Marital Status Discrimination
California Fair Employment and Housing Act (FEHA): It is unlawful for an employer to refuse to hire; to discharge or to terminate; to refuse to select or to bar or discharge an employee from a training program leading to employment; or to discriminate against the person in compensation or in terms, conditions, or privileges of employment" because of the employee's marital status. Cal. Gov. Code § 12940(a).
Marital status is defined as, "a(n) individual's state of marriage, non-marriage, divorce or dissolution, separation, widowhood, annulment, or other marital state." 2 Cal.C.Regs. §7292.1(a).
Example: An employer was found to have discriminated when it refused to hire unwed mothers and single people, as well as by denying maternity leave to unmarried mothers. Chen v. County of Orange, (2002) 96 C4th 926, 940 (dictum).
In order to bring a claim for discrimination based on an employee's marital status, the plaintiff needs to prove that the employee:
- has a particular marital status, (i.e., single)
- that the employee's job performance was satisfactory, or that the employee was qualified for the job which they were not hired for,
- that the employee was subjected to discriminatory conduct, (Ex: being discharged from work)
- and that other employees with a different marital status (i.e., who were not single) were not subjected to the discriminatory actions of the employer. (Ex: other workers who were married retained similar jobs, and the employee who is bringing the claim is single and lost his or her position to an individual with similar qualifications to the discharged employee but who was married).
Employers may not refuse to employ a husband or a wife simply because they are both working for the employer as a married couple. "California's marital status antidiscrimination laws are clear that marriage between two coworkers is not ipso facto a reason to get rid of one of them." Hope Int'l Univ. v. Sup. Ct. (Rouanzoin), (2004) 119 C4th 719, 724, 743. Example: A university was liable for terminating married professors.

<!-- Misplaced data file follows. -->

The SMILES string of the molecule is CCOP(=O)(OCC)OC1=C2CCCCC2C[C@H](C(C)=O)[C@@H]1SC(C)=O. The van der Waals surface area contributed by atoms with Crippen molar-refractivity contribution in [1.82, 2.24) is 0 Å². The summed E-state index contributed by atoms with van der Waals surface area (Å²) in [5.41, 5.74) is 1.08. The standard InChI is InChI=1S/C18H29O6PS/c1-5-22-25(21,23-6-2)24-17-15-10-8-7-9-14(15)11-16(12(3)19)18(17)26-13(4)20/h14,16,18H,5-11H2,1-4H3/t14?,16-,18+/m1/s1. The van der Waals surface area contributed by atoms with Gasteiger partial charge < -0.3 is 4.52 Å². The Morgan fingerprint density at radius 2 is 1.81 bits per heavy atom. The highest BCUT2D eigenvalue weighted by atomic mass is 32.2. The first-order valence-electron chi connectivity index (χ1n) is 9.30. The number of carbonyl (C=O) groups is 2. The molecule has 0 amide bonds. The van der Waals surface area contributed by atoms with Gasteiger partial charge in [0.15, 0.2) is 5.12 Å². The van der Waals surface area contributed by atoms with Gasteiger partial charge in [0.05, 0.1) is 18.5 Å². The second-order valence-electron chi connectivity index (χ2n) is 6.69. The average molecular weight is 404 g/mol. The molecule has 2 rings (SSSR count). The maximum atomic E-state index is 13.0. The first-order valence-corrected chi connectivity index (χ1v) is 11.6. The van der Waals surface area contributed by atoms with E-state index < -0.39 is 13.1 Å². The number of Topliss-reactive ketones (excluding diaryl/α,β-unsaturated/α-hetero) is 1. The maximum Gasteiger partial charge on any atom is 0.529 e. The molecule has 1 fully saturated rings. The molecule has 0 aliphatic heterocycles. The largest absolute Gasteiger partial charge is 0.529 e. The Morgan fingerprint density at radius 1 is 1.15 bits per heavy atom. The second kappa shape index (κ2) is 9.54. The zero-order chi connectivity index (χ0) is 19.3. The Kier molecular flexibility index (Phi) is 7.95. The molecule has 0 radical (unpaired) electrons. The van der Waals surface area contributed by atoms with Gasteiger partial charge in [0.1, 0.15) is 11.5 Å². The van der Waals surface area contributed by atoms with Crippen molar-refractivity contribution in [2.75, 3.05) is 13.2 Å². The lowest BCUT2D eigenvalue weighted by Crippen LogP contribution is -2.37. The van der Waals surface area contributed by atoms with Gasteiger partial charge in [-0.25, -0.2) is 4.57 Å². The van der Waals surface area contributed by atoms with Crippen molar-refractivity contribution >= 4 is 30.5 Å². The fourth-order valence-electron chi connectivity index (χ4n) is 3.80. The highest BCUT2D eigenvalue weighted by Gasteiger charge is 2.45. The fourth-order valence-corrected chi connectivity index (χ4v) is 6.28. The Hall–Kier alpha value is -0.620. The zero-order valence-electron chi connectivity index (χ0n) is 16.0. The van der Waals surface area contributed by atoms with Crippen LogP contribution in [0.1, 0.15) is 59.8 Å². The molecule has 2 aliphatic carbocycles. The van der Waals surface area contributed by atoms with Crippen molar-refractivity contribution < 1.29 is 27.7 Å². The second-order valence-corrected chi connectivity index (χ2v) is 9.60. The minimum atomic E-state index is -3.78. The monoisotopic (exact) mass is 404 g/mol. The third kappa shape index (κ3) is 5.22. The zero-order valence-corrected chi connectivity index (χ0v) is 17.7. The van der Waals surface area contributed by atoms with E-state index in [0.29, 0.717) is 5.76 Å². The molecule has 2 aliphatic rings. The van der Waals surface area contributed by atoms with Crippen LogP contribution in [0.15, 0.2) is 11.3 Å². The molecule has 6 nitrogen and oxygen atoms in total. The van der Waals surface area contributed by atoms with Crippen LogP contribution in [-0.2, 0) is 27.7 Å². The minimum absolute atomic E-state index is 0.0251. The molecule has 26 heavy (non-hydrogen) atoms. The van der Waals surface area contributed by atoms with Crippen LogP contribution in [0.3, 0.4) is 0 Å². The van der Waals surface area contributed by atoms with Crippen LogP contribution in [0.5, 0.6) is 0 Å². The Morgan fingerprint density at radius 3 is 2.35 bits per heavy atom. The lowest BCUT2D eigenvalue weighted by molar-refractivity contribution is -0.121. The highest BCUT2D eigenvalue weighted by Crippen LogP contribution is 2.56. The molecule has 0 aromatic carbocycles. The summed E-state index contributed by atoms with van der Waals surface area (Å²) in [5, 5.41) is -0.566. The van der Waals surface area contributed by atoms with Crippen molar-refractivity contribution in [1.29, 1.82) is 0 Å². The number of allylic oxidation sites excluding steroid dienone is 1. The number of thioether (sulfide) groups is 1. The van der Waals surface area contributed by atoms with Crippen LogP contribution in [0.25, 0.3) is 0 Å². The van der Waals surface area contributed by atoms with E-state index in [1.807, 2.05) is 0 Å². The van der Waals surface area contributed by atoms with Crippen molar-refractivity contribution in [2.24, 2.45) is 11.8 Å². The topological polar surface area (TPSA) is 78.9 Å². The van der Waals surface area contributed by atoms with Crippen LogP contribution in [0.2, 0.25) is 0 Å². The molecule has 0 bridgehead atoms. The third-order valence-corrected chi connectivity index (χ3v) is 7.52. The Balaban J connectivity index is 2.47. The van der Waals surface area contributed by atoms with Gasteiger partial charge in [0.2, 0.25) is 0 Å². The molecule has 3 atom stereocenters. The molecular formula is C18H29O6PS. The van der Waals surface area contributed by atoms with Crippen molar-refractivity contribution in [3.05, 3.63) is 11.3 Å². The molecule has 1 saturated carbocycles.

However, despite that antidiscrimination laws forbid discrimination toward married individuals working for the same employer, "reasonable regulation" over the working of spouses in the same department is allowed. Cal. Gov. Code §12940(a)(3)(A). In addition, FEHC regulations state that the employer "shall make reasonable efforts to assign job duties so as to minimize problems of supervision, safety, security, or morale." 2 Cal. C. Regs. §7292.5(b) (emphasis added) Id.
However, employers who discharge employees that have known extramarital affairs are not discriminating on the basis of marital status. Hope Int'l Univ. v. Sup. Ct. (Rouanzoin). 119 C4th at 743.
Finally, employers may not discriminate against spouses of individuals the employer disfavors. For example, the employer may not discriminate against an employed white female solely because she married an African American male. Chen v. County of Orange 96 C4th at 943.Contact Us
If you have experienced discrimination at your workplace based on your marital status, contact the esteemed marital status discrimination attorneys at Kokozian Law Firm, APC. 323-857-5900. Ask about our free initial consultation.